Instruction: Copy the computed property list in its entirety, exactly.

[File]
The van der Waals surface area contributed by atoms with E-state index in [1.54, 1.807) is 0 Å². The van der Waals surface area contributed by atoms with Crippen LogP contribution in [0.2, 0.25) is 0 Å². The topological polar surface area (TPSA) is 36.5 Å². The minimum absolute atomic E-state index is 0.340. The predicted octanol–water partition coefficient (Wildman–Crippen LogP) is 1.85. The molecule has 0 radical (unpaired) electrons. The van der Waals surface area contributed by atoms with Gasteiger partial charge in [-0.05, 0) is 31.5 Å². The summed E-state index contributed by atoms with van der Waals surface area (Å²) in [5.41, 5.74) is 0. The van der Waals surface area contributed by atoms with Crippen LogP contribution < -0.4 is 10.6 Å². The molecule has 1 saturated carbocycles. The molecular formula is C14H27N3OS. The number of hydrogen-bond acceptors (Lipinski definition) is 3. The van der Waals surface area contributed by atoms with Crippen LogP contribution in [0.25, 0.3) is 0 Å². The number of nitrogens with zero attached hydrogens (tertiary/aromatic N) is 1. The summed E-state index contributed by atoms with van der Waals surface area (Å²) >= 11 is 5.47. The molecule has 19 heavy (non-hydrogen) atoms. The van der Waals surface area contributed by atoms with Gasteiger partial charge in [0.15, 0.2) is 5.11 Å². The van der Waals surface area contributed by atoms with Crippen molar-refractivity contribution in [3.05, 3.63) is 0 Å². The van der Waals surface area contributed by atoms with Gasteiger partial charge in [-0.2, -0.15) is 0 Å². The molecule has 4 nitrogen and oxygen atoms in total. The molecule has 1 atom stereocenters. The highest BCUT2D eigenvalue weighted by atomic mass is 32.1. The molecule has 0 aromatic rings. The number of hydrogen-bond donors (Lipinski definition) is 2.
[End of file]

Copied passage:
The van der Waals surface area contributed by atoms with E-state index in [1.54, 1.807) is 0 Å². The van der Waals surface area contributed by atoms with Crippen LogP contribution in [0.2, 0.25) is 0 Å². The topological polar surface area (TPSA) is 36.5 Å². The minimum absolute atomic E-state index is 0.340. The predicted octanol–water partition coefficient (Wildman–Crippen LogP) is 1.85. The molecule has 0 radical (unpaired) electrons. The van der Waals surface area contributed by atoms with Gasteiger partial charge in [-0.05, 0) is 31.5 Å². The summed E-state index contributed by atoms with van der Waals surface area (Å²) in [5.41, 5.74) is 0. The van der Waals surface area contributed by atoms with Crippen LogP contribution < -0.4 is 10.6 Å². The molecule has 1 saturated carbocycles. The molecular formula is C14H27N3OS. The number of hydrogen-bond acceptors (Lipinski definition) is 3. The van der Waals surface area contributed by atoms with Crippen LogP contribution in [0.25, 0.3) is 0 Å². The number of nitrogens with zero attached hydrogens (tertiary/aromatic N) is 1. The summed E-state index contributed by atoms with van der Waals surface area (Å²) >= 11 is 5.47. The molecule has 19 heavy (non-hydrogen) atoms. The van der Waals surface area contributed by atoms with Gasteiger partial charge in [0.15, 0.2) is 5.11 Å². The van der Waals surface area contributed by atoms with Crippen molar-refractivity contribution in [3.05, 3.63) is 0 Å². The van der Waals surface area contributed by atoms with Gasteiger partial charge in [-0.2, -0.15) is 0 Å². The molecule has 4 nitrogen and oxygen atoms in total. The molecule has 1 atom stereocenters. The highest BCUT2D eigenvalue weighted by atomic mass is 32.1. The molecule has 0 aromatic rings. The number of hydrogen-bond donors (Lipinski definition) is 2.